– The Boston Bruins
missed an opportunity to put a stranglehold on their Eastern Conference Quarterfinal series with Washington by dropping a double-overtime thriller in Game 2 Saturday afternoon at TD Garden.
But they know from their own experience and by looking at the rest of the League that a split in the first two games is a fortunate circumstance. Last year they lost the first two games at home to Montreal in the first round, and Pittsburgh and Vancouver dug themselves that same hole this season. Home teams struggled during the first week of the 2012 Stanley Cup Playoffs.
"Yeah, I think everybody so far has lost home-ice advantage, but that doesn't mean you can't regain it. You get two more games to go there and regain that so it's, hopefully it's temporary for us anyways," Bruins coach Claude Julien
said after his team held a meeting an off-ice workout at TD Garden on Sunday. "The other part is, that's parity in this League. When you look at the number of wins the top team has versus the eighth-place team, regulation wins, there's not that big of a difference. So I think people have to understand that it's a lot close than (No.) 1 against (No.) 8, as far as the gap's concerned. There's not that big of a difference."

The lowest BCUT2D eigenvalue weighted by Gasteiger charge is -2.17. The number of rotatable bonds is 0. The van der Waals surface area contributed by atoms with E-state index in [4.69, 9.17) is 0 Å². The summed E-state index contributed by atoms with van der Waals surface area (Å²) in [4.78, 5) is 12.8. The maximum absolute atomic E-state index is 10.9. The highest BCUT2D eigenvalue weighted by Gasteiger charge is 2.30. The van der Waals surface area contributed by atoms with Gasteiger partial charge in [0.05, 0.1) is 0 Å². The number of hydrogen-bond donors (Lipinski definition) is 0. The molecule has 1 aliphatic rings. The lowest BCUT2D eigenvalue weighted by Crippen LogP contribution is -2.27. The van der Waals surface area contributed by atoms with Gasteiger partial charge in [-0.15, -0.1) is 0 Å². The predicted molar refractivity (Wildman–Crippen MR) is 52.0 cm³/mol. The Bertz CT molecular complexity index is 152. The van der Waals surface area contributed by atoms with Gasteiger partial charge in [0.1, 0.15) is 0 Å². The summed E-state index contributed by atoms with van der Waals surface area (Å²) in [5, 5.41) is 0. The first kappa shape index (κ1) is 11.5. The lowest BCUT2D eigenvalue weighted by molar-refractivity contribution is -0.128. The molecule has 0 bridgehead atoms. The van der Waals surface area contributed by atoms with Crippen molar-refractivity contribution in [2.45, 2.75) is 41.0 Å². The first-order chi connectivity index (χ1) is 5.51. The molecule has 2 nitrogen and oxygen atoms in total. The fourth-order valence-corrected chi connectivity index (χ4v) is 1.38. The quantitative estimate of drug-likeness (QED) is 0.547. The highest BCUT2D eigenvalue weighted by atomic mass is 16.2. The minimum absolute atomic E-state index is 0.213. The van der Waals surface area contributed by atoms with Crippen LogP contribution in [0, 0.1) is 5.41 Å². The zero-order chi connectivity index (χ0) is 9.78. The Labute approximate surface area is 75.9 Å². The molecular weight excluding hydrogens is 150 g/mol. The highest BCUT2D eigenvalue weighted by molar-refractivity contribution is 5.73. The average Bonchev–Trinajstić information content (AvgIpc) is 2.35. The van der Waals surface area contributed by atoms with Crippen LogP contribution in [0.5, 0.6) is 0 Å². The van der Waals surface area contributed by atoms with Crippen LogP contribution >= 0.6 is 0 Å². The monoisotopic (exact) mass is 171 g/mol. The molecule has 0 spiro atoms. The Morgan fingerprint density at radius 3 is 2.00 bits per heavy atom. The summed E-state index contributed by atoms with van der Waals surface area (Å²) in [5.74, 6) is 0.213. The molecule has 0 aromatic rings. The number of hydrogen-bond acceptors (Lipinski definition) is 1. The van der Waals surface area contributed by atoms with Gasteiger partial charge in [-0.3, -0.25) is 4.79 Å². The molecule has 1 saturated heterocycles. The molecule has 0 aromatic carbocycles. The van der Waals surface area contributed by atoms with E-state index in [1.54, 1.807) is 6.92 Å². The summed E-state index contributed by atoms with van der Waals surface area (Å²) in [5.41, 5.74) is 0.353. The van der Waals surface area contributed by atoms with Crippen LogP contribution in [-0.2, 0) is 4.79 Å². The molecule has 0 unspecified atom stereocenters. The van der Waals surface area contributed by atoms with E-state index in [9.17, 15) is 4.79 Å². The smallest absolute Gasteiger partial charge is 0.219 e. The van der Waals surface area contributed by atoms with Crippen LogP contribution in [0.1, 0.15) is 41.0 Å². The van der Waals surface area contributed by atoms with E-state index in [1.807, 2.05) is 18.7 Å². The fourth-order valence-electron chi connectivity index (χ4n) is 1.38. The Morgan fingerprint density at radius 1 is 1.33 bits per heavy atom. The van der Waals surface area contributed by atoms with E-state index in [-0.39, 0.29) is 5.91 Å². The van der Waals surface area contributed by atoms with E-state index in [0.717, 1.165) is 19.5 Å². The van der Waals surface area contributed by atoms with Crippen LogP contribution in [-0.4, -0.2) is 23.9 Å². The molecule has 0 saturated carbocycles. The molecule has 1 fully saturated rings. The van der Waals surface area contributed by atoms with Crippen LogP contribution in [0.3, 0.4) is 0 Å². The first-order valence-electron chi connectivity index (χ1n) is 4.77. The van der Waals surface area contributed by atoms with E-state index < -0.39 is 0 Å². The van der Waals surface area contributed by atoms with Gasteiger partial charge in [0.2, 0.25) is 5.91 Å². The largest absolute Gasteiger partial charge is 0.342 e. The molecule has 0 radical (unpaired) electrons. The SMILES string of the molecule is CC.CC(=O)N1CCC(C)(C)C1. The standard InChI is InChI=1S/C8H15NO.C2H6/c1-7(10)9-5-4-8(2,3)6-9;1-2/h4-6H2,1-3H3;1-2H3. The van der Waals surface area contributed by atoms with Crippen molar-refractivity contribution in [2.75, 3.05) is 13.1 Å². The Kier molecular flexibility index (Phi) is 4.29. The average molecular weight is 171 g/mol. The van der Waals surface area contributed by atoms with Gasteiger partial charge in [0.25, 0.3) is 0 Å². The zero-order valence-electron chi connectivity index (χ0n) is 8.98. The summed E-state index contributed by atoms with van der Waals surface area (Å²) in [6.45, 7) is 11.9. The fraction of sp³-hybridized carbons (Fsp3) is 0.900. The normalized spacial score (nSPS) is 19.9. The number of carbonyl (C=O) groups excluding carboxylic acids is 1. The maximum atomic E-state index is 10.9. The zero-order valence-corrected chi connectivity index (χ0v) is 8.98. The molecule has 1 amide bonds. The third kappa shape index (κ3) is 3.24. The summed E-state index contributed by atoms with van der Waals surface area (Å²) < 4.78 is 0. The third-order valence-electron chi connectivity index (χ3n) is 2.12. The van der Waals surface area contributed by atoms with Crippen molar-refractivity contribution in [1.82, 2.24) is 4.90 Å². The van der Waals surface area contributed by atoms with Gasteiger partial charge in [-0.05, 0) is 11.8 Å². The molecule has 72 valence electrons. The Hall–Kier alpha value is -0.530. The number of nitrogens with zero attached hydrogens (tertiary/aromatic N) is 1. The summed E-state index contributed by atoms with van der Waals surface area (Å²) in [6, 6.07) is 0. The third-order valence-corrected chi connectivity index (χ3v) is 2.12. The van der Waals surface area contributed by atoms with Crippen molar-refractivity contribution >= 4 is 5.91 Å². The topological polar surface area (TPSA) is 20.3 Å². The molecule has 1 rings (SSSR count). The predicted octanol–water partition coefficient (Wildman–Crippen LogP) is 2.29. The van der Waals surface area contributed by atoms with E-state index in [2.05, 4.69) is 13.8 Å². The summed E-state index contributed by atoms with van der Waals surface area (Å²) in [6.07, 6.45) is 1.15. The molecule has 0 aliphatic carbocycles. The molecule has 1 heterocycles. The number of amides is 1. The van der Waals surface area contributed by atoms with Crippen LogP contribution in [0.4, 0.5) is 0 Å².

Boston forward Brad Marchand
believes that when it comes down to it, the venue has little impact on the events between the two teams.
"Even if you play at home, it's the same game on the ice. It really comes down to who wants it more and who has more heart and desire out on the ice," Marchand said. "Home-ice advantage just means you're in front of your home crowd, but really it's up to the guys in the room and that's really what it all comes down to. It's the same game on the ice."